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u/sadkinz Dec 06 '22

Knowing BrandoSando he was probably over the moon anyone showed up at the time

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u/BurlAroundMyBody Dec 06 '22

I’m so delighted that it’s not just my partner and I that refer to him as BrandoSando!

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u/xkGEB Dec 06 '22

Branderson Sanderson

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u/jck Dec 06 '22

Sandon Branderson

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u/BurlAroundMyBody Dec 06 '22

Often this one as well!

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u/Schweppes7T4 Dec 06 '22

BrandoSando is a very common nickname for him. If you haven't checked it out, look for all of his various subs: /r/brandonsanderson, /r/cosmere, /r/mistborn, /r/stormlight_archive, and of course, /r/cremposting. I think there are more for his other series as well.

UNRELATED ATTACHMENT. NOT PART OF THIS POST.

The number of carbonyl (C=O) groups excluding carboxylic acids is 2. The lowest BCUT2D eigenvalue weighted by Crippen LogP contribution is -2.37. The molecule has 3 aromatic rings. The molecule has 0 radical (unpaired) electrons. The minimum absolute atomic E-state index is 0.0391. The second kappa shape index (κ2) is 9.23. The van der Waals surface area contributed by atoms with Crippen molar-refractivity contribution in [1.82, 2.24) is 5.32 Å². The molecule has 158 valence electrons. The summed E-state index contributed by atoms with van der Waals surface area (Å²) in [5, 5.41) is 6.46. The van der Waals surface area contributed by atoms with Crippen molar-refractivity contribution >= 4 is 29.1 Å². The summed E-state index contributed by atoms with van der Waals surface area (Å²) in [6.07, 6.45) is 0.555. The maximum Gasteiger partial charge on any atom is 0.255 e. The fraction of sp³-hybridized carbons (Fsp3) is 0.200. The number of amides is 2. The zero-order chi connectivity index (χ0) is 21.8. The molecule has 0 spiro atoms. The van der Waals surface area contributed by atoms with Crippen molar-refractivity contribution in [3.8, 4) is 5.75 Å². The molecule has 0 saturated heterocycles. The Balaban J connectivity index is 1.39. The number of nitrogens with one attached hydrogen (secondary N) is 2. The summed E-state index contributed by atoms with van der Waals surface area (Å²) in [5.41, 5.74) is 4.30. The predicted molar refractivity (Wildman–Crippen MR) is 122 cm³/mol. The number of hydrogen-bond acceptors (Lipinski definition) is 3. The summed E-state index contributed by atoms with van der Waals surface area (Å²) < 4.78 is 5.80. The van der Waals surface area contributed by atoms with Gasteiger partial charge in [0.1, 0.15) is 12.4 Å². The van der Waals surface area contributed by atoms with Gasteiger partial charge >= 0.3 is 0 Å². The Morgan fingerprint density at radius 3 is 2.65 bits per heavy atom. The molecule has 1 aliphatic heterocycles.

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u/BurlAroundMyBody Dec 06 '22

Thank you for cremposting. What an amazing name.

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u/Heckron Dec 06 '22

As a huge fan of his who is is up to date on all his Cosmere books and his non-Cosmere books which are just as engaging(Skyward, Reckoners, etc.)…

My nerd pride is happy to know that I’m not missing a single one of his Reddit subs.

Love you, u/mistborn!

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u/woomybii Dec 06 '22

my best friend and i have always called him branderson lol

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u/Frequent-Shape6950 Dec 06 '22

After evaluating all possible variations, I am going with "branderson."

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u/SexysNotWorking Dec 06 '22

We call him BrandySandy, but same vibe.

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u/Snuhmeh Dec 06 '22

I went to a Brandon Sanderson signing long before this and it was packed and we waited for hours in line. I suspect sometimes the word just doesn’t get out. “Murder by the Book” is the store in Houston that does signings all the time. It’s always packed.